• Inspect starter motors and heating/cooling systems, and replace any frayed wires
  • Keep UL-approved fire extinguishers on board
  • Bring a shovel to tamp down any small fires that occur
  • Carefully monitor and properly extinguish open burn pits and recreational fire pits
  • Don't burn when conditions are very dry or windy
  • Manure piles should be at least 20 feet away from any building to decrease the chance of catching on fire if the pile reaches a high enough temperature to combust spontaneously
  • Don't put heaters near livestock where they can be kicked over or near combustible items such as hay
  • Install smoke detectors in all buildings around the property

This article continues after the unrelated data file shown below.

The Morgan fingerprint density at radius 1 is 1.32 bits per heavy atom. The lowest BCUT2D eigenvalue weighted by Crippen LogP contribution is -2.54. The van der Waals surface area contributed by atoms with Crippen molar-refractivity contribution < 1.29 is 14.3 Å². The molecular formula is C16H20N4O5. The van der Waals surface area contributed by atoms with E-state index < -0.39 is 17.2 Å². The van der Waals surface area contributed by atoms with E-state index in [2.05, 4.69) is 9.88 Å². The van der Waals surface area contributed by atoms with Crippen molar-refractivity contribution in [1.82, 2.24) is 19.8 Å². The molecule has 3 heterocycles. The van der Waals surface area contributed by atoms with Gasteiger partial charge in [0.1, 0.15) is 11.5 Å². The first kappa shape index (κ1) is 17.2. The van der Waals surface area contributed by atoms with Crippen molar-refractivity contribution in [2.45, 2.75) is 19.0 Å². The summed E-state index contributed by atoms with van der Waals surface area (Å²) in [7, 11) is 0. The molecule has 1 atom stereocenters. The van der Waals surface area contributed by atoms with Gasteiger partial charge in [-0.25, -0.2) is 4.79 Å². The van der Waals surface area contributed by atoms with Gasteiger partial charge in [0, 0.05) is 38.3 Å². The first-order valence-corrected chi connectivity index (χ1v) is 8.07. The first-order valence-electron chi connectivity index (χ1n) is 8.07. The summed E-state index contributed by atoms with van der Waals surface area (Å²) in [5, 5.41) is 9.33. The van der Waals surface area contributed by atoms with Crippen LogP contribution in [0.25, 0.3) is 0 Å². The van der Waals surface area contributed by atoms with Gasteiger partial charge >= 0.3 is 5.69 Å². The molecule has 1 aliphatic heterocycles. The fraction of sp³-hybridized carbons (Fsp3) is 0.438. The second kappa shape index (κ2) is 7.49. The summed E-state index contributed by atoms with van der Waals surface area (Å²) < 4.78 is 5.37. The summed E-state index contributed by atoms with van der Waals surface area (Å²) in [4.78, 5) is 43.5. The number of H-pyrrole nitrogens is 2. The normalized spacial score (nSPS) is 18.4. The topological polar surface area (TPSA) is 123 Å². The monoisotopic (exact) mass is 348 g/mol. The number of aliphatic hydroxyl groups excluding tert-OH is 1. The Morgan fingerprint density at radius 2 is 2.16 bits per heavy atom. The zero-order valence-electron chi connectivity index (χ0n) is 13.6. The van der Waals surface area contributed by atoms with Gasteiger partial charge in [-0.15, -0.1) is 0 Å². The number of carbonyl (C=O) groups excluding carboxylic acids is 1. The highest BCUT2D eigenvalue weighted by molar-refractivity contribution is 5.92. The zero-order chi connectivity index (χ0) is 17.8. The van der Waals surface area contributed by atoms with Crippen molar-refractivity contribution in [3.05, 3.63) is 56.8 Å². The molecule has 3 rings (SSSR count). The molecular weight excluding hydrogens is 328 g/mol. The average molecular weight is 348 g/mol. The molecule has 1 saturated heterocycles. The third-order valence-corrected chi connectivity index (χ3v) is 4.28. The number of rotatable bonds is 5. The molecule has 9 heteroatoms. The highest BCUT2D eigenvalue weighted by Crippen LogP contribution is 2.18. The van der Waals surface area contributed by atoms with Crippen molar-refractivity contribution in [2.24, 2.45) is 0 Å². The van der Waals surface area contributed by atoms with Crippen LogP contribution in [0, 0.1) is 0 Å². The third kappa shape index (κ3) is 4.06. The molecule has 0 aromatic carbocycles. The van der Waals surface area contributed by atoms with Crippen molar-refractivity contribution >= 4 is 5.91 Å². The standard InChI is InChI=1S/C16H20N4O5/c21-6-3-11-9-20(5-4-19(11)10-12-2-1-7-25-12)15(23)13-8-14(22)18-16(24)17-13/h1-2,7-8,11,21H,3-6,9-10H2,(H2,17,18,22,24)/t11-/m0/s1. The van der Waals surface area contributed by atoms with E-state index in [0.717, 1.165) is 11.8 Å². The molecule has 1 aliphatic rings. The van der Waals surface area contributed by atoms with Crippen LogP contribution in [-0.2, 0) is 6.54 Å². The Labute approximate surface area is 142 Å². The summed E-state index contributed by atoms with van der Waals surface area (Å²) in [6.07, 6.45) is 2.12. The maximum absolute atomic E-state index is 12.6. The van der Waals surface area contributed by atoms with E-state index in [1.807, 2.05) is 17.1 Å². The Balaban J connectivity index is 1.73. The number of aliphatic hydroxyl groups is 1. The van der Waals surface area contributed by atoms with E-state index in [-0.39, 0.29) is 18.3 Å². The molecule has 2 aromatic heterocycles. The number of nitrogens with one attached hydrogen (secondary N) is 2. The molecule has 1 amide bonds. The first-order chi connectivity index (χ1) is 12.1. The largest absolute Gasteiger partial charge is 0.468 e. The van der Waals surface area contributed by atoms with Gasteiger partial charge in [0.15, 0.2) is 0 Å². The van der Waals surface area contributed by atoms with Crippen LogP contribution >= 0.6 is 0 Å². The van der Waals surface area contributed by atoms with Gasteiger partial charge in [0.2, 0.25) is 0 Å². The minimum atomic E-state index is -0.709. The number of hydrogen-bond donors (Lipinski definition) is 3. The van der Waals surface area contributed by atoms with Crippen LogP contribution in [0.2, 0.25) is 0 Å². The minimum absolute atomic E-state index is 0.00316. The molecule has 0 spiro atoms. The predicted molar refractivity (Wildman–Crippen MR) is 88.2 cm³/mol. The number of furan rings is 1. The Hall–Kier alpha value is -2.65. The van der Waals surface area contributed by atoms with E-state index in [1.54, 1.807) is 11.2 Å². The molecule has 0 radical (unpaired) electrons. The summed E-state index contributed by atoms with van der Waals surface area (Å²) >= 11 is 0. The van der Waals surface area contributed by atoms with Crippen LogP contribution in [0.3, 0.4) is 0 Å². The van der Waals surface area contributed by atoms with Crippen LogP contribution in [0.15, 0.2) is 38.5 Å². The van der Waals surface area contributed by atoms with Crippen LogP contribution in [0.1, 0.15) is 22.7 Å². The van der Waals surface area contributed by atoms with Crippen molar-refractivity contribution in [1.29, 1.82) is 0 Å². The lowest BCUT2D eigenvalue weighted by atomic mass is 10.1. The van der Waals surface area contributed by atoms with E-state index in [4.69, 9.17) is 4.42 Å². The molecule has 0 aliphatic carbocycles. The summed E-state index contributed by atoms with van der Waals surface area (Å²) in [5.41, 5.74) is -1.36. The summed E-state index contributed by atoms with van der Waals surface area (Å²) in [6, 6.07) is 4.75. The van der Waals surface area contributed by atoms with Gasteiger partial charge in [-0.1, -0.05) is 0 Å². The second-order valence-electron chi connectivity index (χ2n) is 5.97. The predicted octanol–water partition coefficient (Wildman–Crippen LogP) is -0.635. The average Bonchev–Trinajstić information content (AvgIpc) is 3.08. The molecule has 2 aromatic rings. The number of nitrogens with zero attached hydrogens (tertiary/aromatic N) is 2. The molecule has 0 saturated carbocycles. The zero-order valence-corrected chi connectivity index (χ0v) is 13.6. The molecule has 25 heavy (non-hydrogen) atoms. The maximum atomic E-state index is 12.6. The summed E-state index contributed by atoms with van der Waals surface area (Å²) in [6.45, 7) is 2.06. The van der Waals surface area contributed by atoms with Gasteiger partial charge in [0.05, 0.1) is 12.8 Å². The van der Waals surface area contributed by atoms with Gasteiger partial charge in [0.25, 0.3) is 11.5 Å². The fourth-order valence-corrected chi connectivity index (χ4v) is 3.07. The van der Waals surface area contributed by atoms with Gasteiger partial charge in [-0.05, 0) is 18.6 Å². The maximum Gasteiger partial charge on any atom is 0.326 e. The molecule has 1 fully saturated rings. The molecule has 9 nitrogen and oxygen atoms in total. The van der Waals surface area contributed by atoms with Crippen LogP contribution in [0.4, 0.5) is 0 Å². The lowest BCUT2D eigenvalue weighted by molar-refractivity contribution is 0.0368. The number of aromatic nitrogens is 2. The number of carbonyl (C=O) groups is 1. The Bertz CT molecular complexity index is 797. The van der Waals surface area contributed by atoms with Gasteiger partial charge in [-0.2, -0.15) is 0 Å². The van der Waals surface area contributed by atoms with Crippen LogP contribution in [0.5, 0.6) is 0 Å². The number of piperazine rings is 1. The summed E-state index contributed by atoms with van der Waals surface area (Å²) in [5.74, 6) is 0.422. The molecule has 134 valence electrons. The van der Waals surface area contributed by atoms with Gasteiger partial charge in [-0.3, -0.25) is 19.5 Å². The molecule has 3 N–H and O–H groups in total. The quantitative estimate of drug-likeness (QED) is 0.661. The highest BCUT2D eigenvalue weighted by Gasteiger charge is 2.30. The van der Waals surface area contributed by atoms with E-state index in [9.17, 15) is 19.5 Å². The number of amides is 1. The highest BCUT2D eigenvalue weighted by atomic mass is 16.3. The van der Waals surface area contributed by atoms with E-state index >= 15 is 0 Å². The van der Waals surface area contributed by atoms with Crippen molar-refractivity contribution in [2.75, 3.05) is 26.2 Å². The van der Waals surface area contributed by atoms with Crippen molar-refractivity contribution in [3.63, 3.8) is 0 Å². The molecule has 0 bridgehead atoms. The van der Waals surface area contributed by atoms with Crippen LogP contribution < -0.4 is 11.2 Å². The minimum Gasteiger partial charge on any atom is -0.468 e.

When It Comes to Farm Safety, PHLY is There for You During Harvest and Every Season

Philadelphia Insurance Companies (PHLY) has been protecting farmowners and agribusinesses with comprehensive coverage and risk management services for the exposures you face, including wind, hail, fire, flood, or any equipment/building damage, with:

  • General liability: Protects against liability claims for property damage or bodily injury happening on the premises or caused by operations or products. PHLY has limits of $1M for each occurrence/$2M aggregate
    • Farmowners insurance offers additional farm liability with limits of $1M for each occurrence/$2M aggregate and includes a deluxe endorsement at no charge
    • Commercial agribusiness insurance offers employee benefits liability